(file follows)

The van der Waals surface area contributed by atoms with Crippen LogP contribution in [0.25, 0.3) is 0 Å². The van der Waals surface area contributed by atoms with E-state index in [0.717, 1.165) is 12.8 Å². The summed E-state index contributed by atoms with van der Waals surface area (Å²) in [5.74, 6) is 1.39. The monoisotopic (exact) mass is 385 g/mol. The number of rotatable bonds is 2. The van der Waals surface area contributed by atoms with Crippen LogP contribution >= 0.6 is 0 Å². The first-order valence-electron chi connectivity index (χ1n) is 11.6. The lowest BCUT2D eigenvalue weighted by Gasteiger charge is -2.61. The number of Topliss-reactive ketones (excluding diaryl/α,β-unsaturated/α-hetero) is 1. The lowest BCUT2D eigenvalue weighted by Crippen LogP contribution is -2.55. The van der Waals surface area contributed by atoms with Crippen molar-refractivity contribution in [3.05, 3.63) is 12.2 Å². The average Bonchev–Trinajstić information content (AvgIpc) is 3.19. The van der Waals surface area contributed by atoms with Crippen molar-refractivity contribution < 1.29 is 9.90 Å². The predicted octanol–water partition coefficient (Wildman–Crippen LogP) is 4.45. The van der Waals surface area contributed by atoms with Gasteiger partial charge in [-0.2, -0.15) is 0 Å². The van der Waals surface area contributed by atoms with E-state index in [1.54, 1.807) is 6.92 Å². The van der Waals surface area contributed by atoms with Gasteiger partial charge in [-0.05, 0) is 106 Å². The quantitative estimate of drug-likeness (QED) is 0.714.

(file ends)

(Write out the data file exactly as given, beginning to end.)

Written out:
The van der Waals surface area contributed by atoms with Crippen LogP contribution in [0.25, 0.3) is 0 Å². The van der Waals surface area contributed by atoms with E-state index in [0.717, 1.165) is 12.8 Å². The summed E-state index contributed by atoms with van der Waals surface area (Å²) in [5.74, 6) is 1.39. The monoisotopic (exact) mass is 385 g/mol. The number of rotatable bonds is 2. The van der Waals surface area contributed by atoms with Crippen LogP contribution >= 0.6 is 0 Å². The first-order valence-electron chi connectivity index (χ1n) is 11.6. The lowest BCUT2D eigenvalue weighted by Gasteiger charge is -2.61. The number of Topliss-reactive ketones (excluding diaryl/α,β-unsaturated/α-hetero) is 1. The lowest BCUT2D eigenvalue weighted by Crippen LogP contribution is -2.55. The van der Waals surface area contributed by atoms with Crippen molar-refractivity contribution in [3.05, 3.63) is 12.2 Å². The average Bonchev–Trinajstić information content (AvgIpc) is 3.19. The van der Waals surface area contributed by atoms with Crippen molar-refractivity contribution < 1.29 is 9.90 Å². The predicted octanol–water partition coefficient (Wildman–Crippen LogP) is 4.45. The van der Waals surface area contributed by atoms with Gasteiger partial charge in [-0.2, -0.15) is 0 Å². The van der Waals surface area contributed by atoms with E-state index in [1.54, 1.807) is 6.92 Å². The van der Waals surface area contributed by atoms with Gasteiger partial charge in [-0.05, 0) is 106 Å². The quantitative estimate of drug-likeness (QED) is 0.714.